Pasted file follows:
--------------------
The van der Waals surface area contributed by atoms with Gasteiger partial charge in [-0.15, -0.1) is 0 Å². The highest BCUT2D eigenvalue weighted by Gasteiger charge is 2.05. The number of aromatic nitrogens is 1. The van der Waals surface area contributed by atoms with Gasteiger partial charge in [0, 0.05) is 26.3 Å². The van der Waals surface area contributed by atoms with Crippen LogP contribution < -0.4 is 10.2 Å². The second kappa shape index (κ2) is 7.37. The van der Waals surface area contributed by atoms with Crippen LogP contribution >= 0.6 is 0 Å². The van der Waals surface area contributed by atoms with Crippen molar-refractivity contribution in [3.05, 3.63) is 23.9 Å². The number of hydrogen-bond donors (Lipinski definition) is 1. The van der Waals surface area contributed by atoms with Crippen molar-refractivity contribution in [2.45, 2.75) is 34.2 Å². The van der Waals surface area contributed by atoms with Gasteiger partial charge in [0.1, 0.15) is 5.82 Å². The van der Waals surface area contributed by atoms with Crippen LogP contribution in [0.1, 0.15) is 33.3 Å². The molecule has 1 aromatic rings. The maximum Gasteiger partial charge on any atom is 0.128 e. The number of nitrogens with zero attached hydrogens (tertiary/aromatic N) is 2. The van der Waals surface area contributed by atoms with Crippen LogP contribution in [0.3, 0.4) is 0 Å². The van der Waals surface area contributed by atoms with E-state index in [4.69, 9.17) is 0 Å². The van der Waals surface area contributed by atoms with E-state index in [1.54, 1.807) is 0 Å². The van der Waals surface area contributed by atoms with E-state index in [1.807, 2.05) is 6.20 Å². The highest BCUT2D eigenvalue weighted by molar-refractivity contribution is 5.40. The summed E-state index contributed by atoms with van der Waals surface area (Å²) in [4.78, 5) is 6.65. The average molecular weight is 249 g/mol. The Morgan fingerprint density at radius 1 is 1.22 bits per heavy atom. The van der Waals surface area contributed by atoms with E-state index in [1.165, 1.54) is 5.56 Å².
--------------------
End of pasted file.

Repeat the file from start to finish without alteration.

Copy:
The van der Waals surface area contributed by atoms with Gasteiger partial charge in [-0.15, -0.1) is 0 Å². The highest BCUT2D eigenvalue weighted by Gasteiger charge is 2.05. The number of aromatic nitrogens is 1. The van der Waals surface area contributed by atoms with Gasteiger partial charge in [0, 0.05) is 26.3 Å². The van der Waals surface area contributed by atoms with Crippen LogP contribution < -0.4 is 10.2 Å². The second kappa shape index (κ2) is 7.37. The van der Waals surface area contributed by atoms with Crippen LogP contribution >= 0.6 is 0 Å². The van der Waals surface area contributed by atoms with Crippen molar-refractivity contribution in [3.05, 3.63) is 23.9 Å². The number of hydrogen-bond donors (Lipinski definition) is 1. The van der Waals surface area contributed by atoms with Crippen molar-refractivity contribution in [2.45, 2.75) is 34.2 Å². The van der Waals surface area contributed by atoms with Gasteiger partial charge in [0.1, 0.15) is 5.82 Å². The van der Waals surface area contributed by atoms with Crippen LogP contribution in [0.1, 0.15) is 33.3 Å². The molecule has 1 aromatic rings. The maximum Gasteiger partial charge on any atom is 0.128 e. The number of nitrogens with zero attached hydrogens (tertiary/aromatic N) is 2. The van der Waals surface area contributed by atoms with Crippen LogP contribution in [0.3, 0.4) is 0 Å². The van der Waals surface area contributed by atoms with E-state index in [4.69, 9.17) is 0 Å². The van der Waals surface area contributed by atoms with E-state index in [1.54, 1.807) is 0 Å². The van der Waals surface area contributed by atoms with E-state index in [1.807, 2.05) is 6.20 Å². The highest BCUT2D eigenvalue weighted by molar-refractivity contribution is 5.40. The summed E-state index contributed by atoms with van der Waals surface area (Å²) in [4.78, 5) is 6.65. The average molecular weight is 249 g/mol. The Morgan fingerprint density at radius 1 is 1.22 bits per heavy atom. The van der Waals surface area contributed by atoms with E-state index in [1.165, 1.54) is 5.56 Å².